Putin warns West as he announces partial mobilisation for Russian citizens

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Putin Warns West As He Announces Partial Mobilisation For Russian Citizens Putin Warns West As He Announces Partial Mobilisation For Russian Citizens
Vladimir Putin, © AP/Press Association Images
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By Karl Ritter, AP

Russian president Vladimir Putin has ordered a partial mobilisation of reservists in Russia, in a measure that appeared to be an admission that Moscow’s war against Ukraine was not going according to plan after nearly seven months of fighting.

The first such call-up in Russia since the Second World War is sure to fuel further tensions with the western backers of Ukraine, who derided the move as an act of weakness and desperation.

The announcement also sent Russians scrambling to buy plane tickets out of the country and reportedly sparked some demonstrations.


The Kremlin has struggled to replenish its troops in Ukraine, reaching out for volunteers to serve in battalions. There have even been reports of widespread recruitment in prisons.

The Russian leader, in a seven-minute televised address to the nation aired on Wednesday morning, also warned the West that he was not bluffing over using all the means at his disposal to protect Russia’s territory, in what appeared to be a veiled reference to his country’s nuclear capability.

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Mr Putin has previously warned the West not to back Russia against the wall and has rebuked Nato countries for supplying weapons to help Ukraine.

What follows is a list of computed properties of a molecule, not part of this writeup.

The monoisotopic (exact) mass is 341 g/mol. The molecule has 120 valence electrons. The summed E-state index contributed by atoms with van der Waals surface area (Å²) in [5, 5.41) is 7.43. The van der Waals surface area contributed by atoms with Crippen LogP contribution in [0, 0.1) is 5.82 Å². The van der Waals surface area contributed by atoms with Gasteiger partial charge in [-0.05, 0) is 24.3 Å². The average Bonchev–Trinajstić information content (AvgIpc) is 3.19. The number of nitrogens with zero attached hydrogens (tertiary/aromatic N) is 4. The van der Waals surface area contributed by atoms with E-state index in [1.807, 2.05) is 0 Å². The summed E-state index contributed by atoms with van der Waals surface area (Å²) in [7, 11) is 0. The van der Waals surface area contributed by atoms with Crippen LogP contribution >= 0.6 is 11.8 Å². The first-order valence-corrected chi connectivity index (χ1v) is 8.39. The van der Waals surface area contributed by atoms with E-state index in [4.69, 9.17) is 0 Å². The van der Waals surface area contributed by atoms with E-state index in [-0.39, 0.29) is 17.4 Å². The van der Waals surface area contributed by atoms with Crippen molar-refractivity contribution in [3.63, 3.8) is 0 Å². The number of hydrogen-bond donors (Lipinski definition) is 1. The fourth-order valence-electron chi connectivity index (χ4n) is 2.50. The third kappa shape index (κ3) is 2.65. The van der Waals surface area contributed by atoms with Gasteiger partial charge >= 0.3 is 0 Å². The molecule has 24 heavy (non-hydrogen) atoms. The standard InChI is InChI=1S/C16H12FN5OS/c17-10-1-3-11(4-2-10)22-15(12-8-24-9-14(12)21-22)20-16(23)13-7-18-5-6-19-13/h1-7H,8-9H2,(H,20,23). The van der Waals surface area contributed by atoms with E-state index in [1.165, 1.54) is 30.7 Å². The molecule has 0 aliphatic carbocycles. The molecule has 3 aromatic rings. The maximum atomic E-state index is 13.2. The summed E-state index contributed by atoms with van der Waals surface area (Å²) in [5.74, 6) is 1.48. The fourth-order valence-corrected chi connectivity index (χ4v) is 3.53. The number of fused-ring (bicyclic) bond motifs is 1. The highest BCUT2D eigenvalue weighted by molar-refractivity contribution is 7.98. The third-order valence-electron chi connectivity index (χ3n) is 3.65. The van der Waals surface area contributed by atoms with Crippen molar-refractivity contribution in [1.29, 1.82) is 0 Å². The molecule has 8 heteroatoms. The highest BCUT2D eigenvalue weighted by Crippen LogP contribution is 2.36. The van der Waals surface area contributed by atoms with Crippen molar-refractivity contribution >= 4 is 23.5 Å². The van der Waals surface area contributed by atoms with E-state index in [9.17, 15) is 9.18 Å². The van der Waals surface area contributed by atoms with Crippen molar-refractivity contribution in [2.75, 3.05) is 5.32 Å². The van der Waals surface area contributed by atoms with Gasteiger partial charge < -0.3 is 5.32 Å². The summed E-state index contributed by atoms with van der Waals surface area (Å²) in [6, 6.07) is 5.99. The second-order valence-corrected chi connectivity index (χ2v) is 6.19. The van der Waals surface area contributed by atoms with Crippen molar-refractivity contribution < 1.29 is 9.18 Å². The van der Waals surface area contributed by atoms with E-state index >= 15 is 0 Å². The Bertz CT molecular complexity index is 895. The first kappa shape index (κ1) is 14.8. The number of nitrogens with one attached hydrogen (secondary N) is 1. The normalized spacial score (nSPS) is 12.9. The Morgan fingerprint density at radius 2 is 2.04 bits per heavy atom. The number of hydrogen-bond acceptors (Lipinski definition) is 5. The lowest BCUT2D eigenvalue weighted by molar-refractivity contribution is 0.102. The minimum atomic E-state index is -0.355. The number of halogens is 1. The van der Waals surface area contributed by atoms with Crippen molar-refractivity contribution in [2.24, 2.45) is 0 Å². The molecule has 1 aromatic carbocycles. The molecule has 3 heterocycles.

The total number of reservists to be called up could reach 300,000, officials said.

But Mr Putin’s decree authorising the partial mobilisation offered few details, raising suspicions among analysts and Kremlin critics that the draft could be broadened at any moment. Notably, one clause was kept secret.


Even a partial mobilisation is likely to increase dismay, or sow doubt, among Russians about the war in Ukraine. Shortly after Mr Putin’s address, Russian media reported a sharp spike in demand for plane tickets abroad amid an apparent scramble to leave despite exorbitant prices for flights.

The Vesna opposition movement called for nationwide protests, although it was unclear how many would act, given Russia’s harsh laws against criticising the military and the war.

“Thousands of Russian men – our fathers, brothers and husbands – will be thrown into the meat grinder of the war. What will they be dying for? What will mothers and children be crying for?” the group said.

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Avtozak, a Russian group that monitors protests, reported demonstrations attracting dozens of people in cities, including the Siberian cities of Ulan-Ude and Tomsk, and Khabarovsk in the far east of the country, with some arrests.

As protest calls circulated online, the Moscow prosecutor’s office warned that organising or participating in such actions could lead to up to 15 years in prison.


Kremlin spokesman Dmitry Peskov, who was asked what had changed since he and others previously said no mobilisation was planned, argued that Russia was effectively fighting against a combined potential of Nato because the alliance’s members had been supplying weapons to Kyiv.

Only those with relevant combat and service experience would be mobilised, Russian defence minister Sergei Shoigu said.

He added that there were around 25 million people who fitted this criteria, but only around 1% of them would be mobilised.

Another clause in the decree prevents most professional soldiers from terminating their contracts and leaving service until the partial mobilisation is no longer in place.

Mr Putin’s announcement came against the backdrop of the UN General Assembly in New York, where Moscow’s invasion of Ukraine on February 24 has been the target of broad international criticism that has kept up intense diplomatic pressure on Moscow.